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Hollywood’s Torture Tactics

Naomi Joseph on Zero Dark Thirty‘s reckless portrayal of torture.

By: /
11 January, 2013
By: Naomi Joseph
Managing Editor of International Journal

In an article published by The New York Review of Books today, Steve Coll joins manyothercommentators in lambasting the movie Zero Dark Thirty for its reckless portrayal of torture as a tactic essential to the CIA’s success  in hunting Osama bin Laden. In the movie, an al-Qaeda detainee ultimately divulges the crucial information about Bin Laden’s courier after having been subjected to waterboarding, among other “enhanced interrogation techniques.” 

The problem is, the jury is in on whether torture played an instrumental role in the CIA’s hunt for bin Laden: it didn’t. Last month CIA Acting Director Michael Morrell released a statement to employees in which he made clear that “the film creates the strong impression that the enhanced interrogation techniques that were part of our former detention and interrogation program were the key to finding Bin Ladin. That impression is false.” Senate Intelligence Committee chairman Senator Dianne Feinstein, and John McCain and Carl Levin, top representatives of the Senate Armed Services Committee, have also weighed in to that effect. For informed viewers, the question Zero Dark Thirty raises is not, “Did torture help the CIA to find Bin Laden?” but rather, “Why does the movie misrepresent torture as a crucial CIA tactic?”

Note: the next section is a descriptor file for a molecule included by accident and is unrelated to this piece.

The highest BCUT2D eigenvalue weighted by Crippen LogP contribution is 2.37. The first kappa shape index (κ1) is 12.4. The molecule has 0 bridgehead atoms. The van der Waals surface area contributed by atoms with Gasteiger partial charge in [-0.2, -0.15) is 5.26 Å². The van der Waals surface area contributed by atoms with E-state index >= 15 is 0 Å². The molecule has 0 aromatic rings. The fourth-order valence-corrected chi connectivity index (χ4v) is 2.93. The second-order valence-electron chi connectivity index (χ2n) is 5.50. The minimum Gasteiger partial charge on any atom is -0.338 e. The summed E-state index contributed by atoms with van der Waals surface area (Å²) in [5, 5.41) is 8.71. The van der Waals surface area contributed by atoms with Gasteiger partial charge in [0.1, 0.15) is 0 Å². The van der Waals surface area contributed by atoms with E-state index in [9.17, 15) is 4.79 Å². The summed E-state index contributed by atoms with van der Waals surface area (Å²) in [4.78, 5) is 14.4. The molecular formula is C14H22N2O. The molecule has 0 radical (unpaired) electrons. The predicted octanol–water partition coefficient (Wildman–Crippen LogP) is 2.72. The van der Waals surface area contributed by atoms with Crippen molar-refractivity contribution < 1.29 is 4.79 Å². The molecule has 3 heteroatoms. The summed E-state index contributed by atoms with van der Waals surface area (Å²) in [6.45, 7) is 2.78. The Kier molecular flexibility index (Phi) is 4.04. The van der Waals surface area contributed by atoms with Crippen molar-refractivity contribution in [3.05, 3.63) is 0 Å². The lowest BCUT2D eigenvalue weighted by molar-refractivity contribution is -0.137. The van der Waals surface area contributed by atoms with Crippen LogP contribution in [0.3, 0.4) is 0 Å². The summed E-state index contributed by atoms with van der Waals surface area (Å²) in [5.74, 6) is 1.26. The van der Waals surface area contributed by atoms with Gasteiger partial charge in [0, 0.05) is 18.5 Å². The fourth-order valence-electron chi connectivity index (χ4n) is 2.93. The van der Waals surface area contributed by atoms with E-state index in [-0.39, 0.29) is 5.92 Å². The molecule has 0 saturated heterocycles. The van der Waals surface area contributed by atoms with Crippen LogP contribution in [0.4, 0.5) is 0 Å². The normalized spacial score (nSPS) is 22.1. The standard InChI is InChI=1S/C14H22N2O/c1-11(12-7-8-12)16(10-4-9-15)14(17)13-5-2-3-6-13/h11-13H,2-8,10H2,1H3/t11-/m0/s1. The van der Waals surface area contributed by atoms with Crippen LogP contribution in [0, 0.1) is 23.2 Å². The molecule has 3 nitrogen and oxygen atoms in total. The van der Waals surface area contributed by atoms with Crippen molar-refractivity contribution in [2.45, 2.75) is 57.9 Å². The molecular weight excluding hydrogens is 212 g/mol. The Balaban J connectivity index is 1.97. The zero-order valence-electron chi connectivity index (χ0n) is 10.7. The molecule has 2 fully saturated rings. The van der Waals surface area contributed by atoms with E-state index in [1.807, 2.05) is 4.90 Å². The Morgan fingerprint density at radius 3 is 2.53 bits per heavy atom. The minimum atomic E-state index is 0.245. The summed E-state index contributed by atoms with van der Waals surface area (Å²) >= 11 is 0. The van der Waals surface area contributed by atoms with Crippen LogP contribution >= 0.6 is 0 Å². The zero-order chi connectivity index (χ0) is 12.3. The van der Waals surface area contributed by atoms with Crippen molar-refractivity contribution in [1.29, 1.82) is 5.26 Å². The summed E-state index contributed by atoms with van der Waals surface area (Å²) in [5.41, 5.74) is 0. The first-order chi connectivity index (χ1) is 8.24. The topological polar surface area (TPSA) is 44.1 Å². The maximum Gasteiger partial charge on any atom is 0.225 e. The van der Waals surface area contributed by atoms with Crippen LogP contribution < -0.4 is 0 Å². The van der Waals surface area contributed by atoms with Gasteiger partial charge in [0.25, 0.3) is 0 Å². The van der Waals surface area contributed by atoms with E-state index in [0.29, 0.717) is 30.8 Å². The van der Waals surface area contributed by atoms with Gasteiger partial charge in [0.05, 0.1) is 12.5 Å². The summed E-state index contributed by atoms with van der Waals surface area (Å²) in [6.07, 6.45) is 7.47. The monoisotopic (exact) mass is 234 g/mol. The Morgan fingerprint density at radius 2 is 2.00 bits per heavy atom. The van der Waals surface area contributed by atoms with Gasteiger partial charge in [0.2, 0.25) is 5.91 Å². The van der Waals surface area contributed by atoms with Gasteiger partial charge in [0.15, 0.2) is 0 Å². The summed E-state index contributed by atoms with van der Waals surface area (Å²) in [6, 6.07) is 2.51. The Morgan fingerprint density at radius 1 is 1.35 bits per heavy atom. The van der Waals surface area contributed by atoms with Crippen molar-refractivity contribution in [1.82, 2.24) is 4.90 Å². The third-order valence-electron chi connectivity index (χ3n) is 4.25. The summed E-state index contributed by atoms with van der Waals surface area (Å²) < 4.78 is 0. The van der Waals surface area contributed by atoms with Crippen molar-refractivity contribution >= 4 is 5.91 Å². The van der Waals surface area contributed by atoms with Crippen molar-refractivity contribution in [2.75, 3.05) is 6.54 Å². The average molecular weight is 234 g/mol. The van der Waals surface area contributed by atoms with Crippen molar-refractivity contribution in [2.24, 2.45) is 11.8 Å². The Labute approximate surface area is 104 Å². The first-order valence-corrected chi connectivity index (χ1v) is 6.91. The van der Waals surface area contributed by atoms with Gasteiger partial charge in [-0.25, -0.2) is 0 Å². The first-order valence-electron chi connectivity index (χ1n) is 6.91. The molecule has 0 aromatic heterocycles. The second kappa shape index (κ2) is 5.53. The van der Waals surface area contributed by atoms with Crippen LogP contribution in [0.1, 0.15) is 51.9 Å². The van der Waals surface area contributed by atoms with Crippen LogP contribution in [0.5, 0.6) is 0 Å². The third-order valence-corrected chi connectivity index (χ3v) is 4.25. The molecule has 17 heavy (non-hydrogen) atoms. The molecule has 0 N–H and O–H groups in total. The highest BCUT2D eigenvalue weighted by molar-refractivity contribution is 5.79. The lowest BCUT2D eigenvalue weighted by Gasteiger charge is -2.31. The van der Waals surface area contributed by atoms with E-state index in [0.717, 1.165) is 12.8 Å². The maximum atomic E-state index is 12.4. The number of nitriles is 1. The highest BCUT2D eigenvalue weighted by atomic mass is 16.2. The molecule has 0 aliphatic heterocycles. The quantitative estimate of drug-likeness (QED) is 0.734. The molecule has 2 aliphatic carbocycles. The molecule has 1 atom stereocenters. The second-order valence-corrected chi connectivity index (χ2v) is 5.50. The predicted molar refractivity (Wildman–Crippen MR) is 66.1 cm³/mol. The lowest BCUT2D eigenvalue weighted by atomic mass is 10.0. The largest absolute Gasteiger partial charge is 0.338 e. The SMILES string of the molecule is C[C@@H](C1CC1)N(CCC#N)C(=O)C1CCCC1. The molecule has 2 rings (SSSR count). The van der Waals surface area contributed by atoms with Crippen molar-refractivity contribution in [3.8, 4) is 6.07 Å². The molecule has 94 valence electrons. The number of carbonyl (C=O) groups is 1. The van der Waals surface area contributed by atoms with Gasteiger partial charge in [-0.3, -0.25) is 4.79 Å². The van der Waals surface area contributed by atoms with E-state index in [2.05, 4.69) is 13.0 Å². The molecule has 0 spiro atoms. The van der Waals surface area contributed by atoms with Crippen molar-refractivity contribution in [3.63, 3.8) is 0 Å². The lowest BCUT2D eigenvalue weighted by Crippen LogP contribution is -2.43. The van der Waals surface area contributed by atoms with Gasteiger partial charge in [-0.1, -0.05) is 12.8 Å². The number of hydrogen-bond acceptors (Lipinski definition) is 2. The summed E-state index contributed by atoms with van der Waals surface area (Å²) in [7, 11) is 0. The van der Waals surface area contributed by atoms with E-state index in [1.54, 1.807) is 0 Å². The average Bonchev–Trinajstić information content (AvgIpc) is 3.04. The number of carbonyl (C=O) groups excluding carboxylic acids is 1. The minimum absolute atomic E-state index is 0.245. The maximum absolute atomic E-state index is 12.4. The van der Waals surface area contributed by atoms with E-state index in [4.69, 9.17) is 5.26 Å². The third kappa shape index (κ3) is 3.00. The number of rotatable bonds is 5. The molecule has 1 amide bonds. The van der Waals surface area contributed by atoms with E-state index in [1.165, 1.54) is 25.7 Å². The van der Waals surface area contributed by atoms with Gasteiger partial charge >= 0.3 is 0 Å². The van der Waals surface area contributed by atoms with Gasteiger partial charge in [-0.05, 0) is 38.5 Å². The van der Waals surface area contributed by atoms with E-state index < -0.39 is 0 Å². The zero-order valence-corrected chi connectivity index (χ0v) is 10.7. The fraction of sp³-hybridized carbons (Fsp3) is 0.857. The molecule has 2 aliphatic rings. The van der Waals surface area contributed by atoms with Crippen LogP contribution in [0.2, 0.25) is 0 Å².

Feinstein, McCain, and Levin have posed this question to the CIA in two letters to Morrell. Their outrage at reports that Kathryn Bigelow and Mark Boal, the makers of Zero Dark Thirty, received special government access as they developed the film, is clear:

Given the discrepancy between the facts above and what is depicted in the film, previous misstatements by retired CIA officials, as well as what appears to be the CIA’s unprecedented cooperation with the filmmakers, we request that you provide the Committee with all information and documents provided to the filmmakers by CIA officials, former officials, or contractors, including talking points prepared for use in those meetings. Furthermore, we request copies of all relevant records discussing the cooperation between CIA officials, former officials, or contractors and the filmmakers, including records of the meetings that occurred, notes, internal emails, Sametime communications, and other documentation describing CIA interactions with the filmmakers.

Peter Maass views Bigelow’s and Boal’s special access as a particularly unsettling example of “embedded or invitation-only reporting”:

If the access that Boal and Bigelow received was in addition to access that nonfiction writers and documentarians received, I would be a bit less troubled, because at least the quotes in history’s first draft would be reliable, and that means a lot. But as it stands, we’re getting the myth of history before getting the actual history.

The extent to which the CIA authored this myth of history remains to be seen.

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